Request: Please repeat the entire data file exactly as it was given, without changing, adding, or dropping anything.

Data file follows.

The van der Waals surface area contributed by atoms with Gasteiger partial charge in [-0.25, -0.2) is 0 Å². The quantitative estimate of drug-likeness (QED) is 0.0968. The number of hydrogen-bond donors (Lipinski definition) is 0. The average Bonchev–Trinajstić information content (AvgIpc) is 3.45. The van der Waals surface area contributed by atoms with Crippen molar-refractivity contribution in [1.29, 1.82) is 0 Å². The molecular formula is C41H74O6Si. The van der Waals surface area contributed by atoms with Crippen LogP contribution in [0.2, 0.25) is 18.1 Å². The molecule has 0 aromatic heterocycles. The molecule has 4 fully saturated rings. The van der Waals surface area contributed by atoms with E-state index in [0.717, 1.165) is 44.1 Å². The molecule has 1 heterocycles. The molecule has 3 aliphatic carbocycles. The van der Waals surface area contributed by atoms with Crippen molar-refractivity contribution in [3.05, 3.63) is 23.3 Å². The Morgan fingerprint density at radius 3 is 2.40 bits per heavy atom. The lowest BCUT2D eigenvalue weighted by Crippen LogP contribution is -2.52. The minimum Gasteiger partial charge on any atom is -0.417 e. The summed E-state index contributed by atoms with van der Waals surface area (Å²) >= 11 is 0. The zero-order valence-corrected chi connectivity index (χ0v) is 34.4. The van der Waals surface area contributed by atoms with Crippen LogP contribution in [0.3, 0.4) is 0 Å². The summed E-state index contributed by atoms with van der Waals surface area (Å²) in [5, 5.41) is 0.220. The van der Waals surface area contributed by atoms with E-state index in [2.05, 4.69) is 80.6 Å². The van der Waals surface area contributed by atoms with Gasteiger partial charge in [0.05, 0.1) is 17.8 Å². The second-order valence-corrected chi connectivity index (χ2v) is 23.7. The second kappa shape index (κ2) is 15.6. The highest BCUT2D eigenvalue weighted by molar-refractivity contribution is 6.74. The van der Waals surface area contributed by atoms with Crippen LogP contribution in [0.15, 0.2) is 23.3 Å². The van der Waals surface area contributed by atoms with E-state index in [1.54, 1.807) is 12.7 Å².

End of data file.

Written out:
The van der Waals surface area contributed by atoms with Gasteiger partial charge in [-0.25, -0.2) is 0 Å². The quantitative estimate of drug-likeness (QED) is 0.0968. The number of hydrogen-bond donors (Lipinski definition) is 0. The average Bonchev–Trinajstić information content (AvgIpc) is 3.45. The van der Waals surface area contributed by atoms with Crippen molar-refractivity contribution in [1.29, 1.82) is 0 Å². The molecular formula is C41H74O6Si. The van der Waals surface area contributed by atoms with Crippen LogP contribution in [0.2, 0.25) is 18.1 Å². The molecule has 0 aromatic heterocycles. The molecule has 4 fully saturated rings. The van der Waals surface area contributed by atoms with E-state index in [0.717, 1.165) is 44.1 Å². The molecule has 1 heterocycles. The molecule has 3 aliphatic carbocycles. The van der Waals surface area contributed by atoms with Crippen molar-refractivity contribution in [3.05, 3.63) is 23.3 Å². The Morgan fingerprint density at radius 3 is 2.40 bits per heavy atom. The lowest BCUT2D eigenvalue weighted by Crippen LogP contribution is -2.52. The minimum Gasteiger partial charge on any atom is -0.417 e. The summed E-state index contributed by atoms with van der Waals surface area (Å²) >= 11 is 0. The zero-order valence-corrected chi connectivity index (χ0v) is 34.4. The van der Waals surface area contributed by atoms with Crippen LogP contribution in [0.3, 0.4) is 0 Å². The summed E-state index contributed by atoms with van der Waals surface area (Å²) in [5, 5.41) is 0.220. The van der Waals surface area contributed by atoms with E-state index in [2.05, 4.69) is 80.6 Å². The van der Waals surface area contributed by atoms with Gasteiger partial charge in [0.05, 0.1) is 17.8 Å². The second-order valence-corrected chi connectivity index (χ2v) is 23.7. The second kappa shape index (κ2) is 15.6. The highest BCUT2D eigenvalue weighted by molar-refractivity contribution is 6.74. The van der Waals surface area contributed by atoms with Crippen LogP contribution in [0.15, 0.2) is 23.3 Å². The van der Waals surface area contributed by atoms with E-state index in [1.54, 1.807) is 12.7 Å².